Welcome to Dorset Allsorts

We'll be posting a variety of facts and photos of whatever takes our fancy as we wander around Dorset. They may be of churches, buildings, visitor attractions or natural scenes – in fact there will be all sorts! We hope they will give you a glimpse of some of the sights this beautiful county has to offer.



Saturday, 17 July 2010

Two mills and a manor house.....

Our ramble today took us on a circular route starting and ending at Fiddleford in the beautiful Stour valley.  Walking in this area is like walking through a landscape where time has stood still and is a real treat. 

First stop was Fiddleford Manor, which is one of the oldest buildings in Dorset.  It is thought to date from around 1355 and was built for the Sheriff of Dorset.  Parts of the original house no longer exist, or have been replaced, and a new house was also tacked onto the side in the 18th century.  This is privately owned and not open to the public.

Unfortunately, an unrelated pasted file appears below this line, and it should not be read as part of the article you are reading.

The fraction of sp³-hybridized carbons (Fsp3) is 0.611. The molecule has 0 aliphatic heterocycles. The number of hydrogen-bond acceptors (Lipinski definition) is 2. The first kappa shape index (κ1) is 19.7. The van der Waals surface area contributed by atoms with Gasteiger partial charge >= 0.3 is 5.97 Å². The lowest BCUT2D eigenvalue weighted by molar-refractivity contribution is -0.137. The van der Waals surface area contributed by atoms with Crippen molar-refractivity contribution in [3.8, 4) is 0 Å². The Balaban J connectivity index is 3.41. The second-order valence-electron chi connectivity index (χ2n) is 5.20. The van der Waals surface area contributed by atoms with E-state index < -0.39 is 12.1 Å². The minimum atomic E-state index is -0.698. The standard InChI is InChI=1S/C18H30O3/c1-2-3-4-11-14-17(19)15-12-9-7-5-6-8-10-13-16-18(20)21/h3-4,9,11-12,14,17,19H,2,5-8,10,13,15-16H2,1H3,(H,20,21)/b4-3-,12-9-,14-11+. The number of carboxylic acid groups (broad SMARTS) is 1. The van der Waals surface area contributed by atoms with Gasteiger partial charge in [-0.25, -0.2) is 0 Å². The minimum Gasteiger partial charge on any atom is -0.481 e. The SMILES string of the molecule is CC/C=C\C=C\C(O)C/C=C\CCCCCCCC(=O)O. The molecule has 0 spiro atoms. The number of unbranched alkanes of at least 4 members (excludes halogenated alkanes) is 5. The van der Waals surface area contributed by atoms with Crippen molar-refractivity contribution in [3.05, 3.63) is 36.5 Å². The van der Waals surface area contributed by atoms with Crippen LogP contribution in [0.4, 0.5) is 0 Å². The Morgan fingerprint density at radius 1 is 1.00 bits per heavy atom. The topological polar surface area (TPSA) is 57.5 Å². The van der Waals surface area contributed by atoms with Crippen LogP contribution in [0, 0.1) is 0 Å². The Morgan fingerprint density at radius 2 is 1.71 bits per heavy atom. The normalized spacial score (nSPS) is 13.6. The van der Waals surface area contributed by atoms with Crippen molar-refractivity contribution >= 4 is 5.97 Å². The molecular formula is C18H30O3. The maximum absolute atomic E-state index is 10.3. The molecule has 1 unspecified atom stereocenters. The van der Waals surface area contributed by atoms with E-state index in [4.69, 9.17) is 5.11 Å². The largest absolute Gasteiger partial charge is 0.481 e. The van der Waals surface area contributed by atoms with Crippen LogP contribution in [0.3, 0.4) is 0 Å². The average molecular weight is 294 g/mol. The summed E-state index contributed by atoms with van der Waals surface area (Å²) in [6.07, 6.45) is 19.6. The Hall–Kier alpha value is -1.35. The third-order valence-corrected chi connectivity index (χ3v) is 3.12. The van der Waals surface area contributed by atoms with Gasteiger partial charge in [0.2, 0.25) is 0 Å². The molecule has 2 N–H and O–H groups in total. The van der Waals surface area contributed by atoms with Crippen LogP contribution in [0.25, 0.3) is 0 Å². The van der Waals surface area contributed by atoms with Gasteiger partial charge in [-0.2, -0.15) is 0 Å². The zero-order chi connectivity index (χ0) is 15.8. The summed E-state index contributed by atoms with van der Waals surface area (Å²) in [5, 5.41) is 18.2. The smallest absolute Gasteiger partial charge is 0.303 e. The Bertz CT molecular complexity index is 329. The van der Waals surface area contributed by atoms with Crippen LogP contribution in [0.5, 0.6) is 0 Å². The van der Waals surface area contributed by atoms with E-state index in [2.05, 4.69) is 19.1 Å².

However, the truncated remains of a great hall, complete with screens passage, service rooms, a Solar and two 14th century roofs, can still be viewed by the public free of charge and is well worth a visit, as you can get a good feel of what it was like to live inside a medieval manor house.


The Solar was intended for use as a bedroom and was used by the lord and lady of the house.  It is a partitioned room which overlooks the Great Hall.  The walls of the Solar at Fiddleford Manor were once covered with wall paintings.  One of the paintings, which depicts the Angel Gabriel, is still partially visible.  As you can see from the photos, the original magnificent beamed ceilings still exist.


Next stop was Sturminster Newton Mill, which is still a working flour mill, and dates from the 17th and 18th centuries. 
You can have a tour of the mill, do some fishing or have a picnic by the mill pond - it really is a beautiful spot to while away some time on a summer's day!



Our walk took us onwards through the unspoilt market town of Sturminster Newton, known locally as Stur. Thomas Hardy lived here for 2 years and wrote The Return of the Native during that time. 

The Dorset poet, William Barnes, was also born and educated in Stur.




After crossing pretty river meadows, we arrived at our last stop, Fiddleford Mill. This is a former corn mill, which was apparently also once used as a hiding place for contraband liquor which was consumed by factory workers from Sturminster Newton. 
All is quiet these days though, and just the ivy-clad buildings remain.
 

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